Mom won’t stop crying on the plane.

“On Writing in Iran”

(Continuation of “On Writing”)

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The callus had formed a long time ago having never had the opportunity to heal. The pressure of every pen and pencil. The physical presence of every written assignment embedded into a small hard mound on my middle finger. In Iran, my teacher believed that the best way to learn a language and to learn how to write was to copy a text of high spiritual and scholarly merit verbatim. In essence, the only work that could adhere to such a high caliber was the Koran. I learned three things from that experience. First, Farsi. Second, that verbose metaphoric language, as depicted in the Koran, has no place in academia. And third, that I knew that seven seater dinning room table and dimly lit chandelier better than anyone. After getting home in the evening, by a taxi driver who would always drop me off last and honk violently at the gate for my father to come down and pay him, I sat at that dinning room table copying line after line of the Holy Book until 2, sometimes 3, sometimes 4 in the morning before going to bed only to be woken up 4, sometimes 3, sometimes 2 hours later to go to school. At school, the teacher didn’t like me because I asked too many questions and I didn’t understand how. The students didn’t like me because I was the American who thought she was entitled to the answers to her questions. The students who were kind enough to help me would often grow frustrated  and walk away exhausted because after answering the how, I would always ask why. Eventually, I just stopped asking questions until the ninth grade when, back in America, a teacher wrote two fateful words on my paper, “How so?”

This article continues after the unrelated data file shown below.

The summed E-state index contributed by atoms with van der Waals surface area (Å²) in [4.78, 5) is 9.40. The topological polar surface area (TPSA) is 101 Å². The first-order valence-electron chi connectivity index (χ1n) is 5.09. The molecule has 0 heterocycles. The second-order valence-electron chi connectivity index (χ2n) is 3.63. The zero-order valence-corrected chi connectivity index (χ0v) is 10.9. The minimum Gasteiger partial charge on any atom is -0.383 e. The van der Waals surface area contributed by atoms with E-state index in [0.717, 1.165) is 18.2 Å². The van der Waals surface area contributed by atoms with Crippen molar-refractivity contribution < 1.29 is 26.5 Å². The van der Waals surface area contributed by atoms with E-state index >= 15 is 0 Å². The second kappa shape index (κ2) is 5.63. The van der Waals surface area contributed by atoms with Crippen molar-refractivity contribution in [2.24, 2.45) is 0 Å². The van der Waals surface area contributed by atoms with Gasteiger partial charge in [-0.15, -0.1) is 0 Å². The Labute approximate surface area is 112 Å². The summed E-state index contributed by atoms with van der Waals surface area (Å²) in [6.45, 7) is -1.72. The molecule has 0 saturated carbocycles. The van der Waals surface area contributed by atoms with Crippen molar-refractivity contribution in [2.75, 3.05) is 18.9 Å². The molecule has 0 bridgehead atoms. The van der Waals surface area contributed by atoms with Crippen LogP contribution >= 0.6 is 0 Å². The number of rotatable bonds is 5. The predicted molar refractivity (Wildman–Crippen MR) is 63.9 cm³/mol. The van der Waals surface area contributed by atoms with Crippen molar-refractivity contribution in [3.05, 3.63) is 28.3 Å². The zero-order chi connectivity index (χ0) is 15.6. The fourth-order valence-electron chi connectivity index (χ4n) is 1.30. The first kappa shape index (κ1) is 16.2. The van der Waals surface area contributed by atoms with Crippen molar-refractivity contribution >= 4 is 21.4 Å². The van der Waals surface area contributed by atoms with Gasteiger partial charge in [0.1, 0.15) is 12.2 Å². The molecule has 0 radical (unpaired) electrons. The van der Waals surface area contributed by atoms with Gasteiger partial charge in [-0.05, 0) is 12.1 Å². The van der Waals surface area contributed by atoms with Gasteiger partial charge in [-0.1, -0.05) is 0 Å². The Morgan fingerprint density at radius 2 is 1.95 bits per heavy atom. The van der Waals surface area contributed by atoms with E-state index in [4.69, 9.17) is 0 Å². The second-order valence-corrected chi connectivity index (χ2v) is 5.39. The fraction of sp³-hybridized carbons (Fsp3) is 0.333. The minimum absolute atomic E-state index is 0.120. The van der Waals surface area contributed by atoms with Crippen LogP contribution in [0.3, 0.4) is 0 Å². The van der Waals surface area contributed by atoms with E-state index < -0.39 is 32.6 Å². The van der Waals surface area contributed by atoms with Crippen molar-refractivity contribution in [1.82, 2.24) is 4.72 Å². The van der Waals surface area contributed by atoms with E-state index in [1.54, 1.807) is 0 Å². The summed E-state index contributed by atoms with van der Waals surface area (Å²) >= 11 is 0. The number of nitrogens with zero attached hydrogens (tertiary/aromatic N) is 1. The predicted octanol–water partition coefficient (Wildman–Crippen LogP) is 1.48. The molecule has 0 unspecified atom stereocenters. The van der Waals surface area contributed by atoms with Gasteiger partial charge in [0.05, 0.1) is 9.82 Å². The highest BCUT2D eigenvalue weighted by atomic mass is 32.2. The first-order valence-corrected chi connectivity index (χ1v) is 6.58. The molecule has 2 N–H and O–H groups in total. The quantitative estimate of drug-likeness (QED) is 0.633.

jun13480In Iran, I realized that my education was entirely my own and that if I wanted to advance, I would have to do so on my own. I would stay up late doing drills, completing workbooks, copying the Koran a hundred times until I could actually understand the words that I had written and what they meant together. I felt like a manufacturing line producing and fixing components but unable to see the whole. Unable to understand how everything fit together. But this did not teach me how to write, it taught me how to copy. This experience taught me how to regurgitate someone else’s thoughts which I completely disagreed with and even though I understood the how, the rules and grammatical regulations that held the language together, I still did not understand the why. It wasn’t until I was introduced to the why that these dead words on a page began to take on a new meaning. I now understood that I was establishing my foundation. I was establishing a solid set of rules, techniques, and strategies that would allow me to progress forward. Now, I could either build up my foundation further, jump off of it, or tear the whole thing down. The third one seemed less useful, so I decided to go with the first two

(Continued in “On the Writing Process”).